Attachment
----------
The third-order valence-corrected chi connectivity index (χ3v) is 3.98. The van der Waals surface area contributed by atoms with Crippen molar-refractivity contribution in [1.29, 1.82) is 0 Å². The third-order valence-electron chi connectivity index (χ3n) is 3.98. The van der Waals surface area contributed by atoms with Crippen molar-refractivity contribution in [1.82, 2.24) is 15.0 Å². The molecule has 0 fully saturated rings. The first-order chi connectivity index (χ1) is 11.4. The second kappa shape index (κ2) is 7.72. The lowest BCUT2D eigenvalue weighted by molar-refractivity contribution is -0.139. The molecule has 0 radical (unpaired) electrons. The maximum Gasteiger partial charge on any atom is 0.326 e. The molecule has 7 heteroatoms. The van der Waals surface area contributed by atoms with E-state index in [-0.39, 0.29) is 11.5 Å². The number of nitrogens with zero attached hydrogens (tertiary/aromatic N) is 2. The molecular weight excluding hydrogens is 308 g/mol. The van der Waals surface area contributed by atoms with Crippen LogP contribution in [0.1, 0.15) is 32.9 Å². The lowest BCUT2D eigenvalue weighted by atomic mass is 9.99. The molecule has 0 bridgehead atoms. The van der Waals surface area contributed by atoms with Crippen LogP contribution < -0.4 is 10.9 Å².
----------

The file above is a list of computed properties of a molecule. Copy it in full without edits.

The third-order valence-corrected chi connectivity index (χ3v) is 3.98. The van der Waals surface area contributed by atoms with Crippen molar-refractivity contribution in [1.29, 1.82) is 0 Å². The third-order valence-electron chi connectivity index (χ3n) is 3.98. The van der Waals surface area contributed by atoms with Crippen molar-refractivity contribution in [1.82, 2.24) is 15.0 Å². The molecule has 0 fully saturated rings. The first-order chi connectivity index (χ1) is 11.4. The second kappa shape index (κ2) is 7.72. The lowest BCUT2D eigenvalue weighted by molar-refractivity contribution is -0.139. The molecule has 0 radical (unpaired) electrons. The maximum Gasteiger partial charge on any atom is 0.326 e. The molecule has 7 heteroatoms. The van der Waals surface area contributed by atoms with E-state index in [-0.39, 0.29) is 11.5 Å². The number of nitrogens with zero attached hydrogens (tertiary/aromatic N) is 2. The molecular weight excluding hydrogens is 308 g/mol. The van der Waals surface area contributed by atoms with Crippen LogP contribution in [0.1, 0.15) is 32.9 Å². The lowest BCUT2D eigenvalue weighted by atomic mass is 9.99. The molecule has 0 bridgehead atoms. The van der Waals surface area contributed by atoms with Crippen LogP contribution < -0.4 is 10.9 Å².